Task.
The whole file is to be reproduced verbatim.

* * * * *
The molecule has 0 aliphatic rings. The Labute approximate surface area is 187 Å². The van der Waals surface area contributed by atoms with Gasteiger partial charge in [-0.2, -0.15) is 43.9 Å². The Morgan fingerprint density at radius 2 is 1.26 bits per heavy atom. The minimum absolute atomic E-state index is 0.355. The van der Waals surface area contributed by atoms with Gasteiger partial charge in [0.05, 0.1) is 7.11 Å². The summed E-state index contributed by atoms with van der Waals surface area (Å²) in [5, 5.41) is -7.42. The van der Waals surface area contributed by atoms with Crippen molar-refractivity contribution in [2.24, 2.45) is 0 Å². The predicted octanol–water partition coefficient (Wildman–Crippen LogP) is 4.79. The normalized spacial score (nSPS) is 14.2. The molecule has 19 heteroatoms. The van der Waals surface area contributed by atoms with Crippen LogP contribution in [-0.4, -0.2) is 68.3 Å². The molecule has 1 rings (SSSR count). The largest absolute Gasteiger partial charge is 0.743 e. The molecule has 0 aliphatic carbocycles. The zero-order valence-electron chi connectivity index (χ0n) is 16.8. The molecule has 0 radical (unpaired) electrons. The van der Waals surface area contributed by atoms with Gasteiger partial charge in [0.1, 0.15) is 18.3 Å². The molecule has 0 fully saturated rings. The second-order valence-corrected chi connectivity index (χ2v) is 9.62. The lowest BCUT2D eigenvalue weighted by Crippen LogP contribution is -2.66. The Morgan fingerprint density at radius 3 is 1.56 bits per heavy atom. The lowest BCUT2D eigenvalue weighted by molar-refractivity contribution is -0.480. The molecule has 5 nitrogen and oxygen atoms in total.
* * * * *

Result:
The molecule has 0 aliphatic rings. The Labute approximate surface area is 187 Å². The van der Waals surface area contributed by atoms with Gasteiger partial charge in [-0.2, -0.15) is 43.9 Å². The Morgan fingerprint density at radius 2 is 1.26 bits per heavy atom. The minimum absolute atomic E-state index is 0.355. The van der Waals surface area contributed by atoms with Gasteiger partial charge in [0.05, 0.1) is 7.11 Å². The summed E-state index contributed by atoms with van der Waals surface area (Å²) in [5, 5.41) is -7.42. The van der Waals surface area contributed by atoms with Crippen molar-refractivity contribution in [2.24, 2.45) is 0 Å². The predicted octanol–water partition coefficient (Wildman–Crippen LogP) is 4.79. The normalized spacial score (nSPS) is 14.2. The molecule has 19 heteroatoms. The van der Waals surface area contributed by atoms with Crippen LogP contribution in [-0.4, -0.2) is 68.3 Å². The molecule has 1 rings (SSSR count). The largest absolute Gasteiger partial charge is 0.743 e. The molecule has 0 aliphatic carbocycles. The zero-order valence-electron chi connectivity index (χ0n) is 16.8. The molecule has 0 radical (unpaired) electrons. The van der Waals surface area contributed by atoms with Gasteiger partial charge in [0.1, 0.15) is 18.3 Å². The molecule has 0 fully saturated rings. The second-order valence-corrected chi connectivity index (χ2v) is 9.62. The lowest BCUT2D eigenvalue weighted by Crippen LogP contribution is -2.66. The Morgan fingerprint density at radius 3 is 1.56 bits per heavy atom. The lowest BCUT2D eigenvalue weighted by molar-refractivity contribution is -0.480. The molecule has 5 nitrogen and oxygen atoms in total.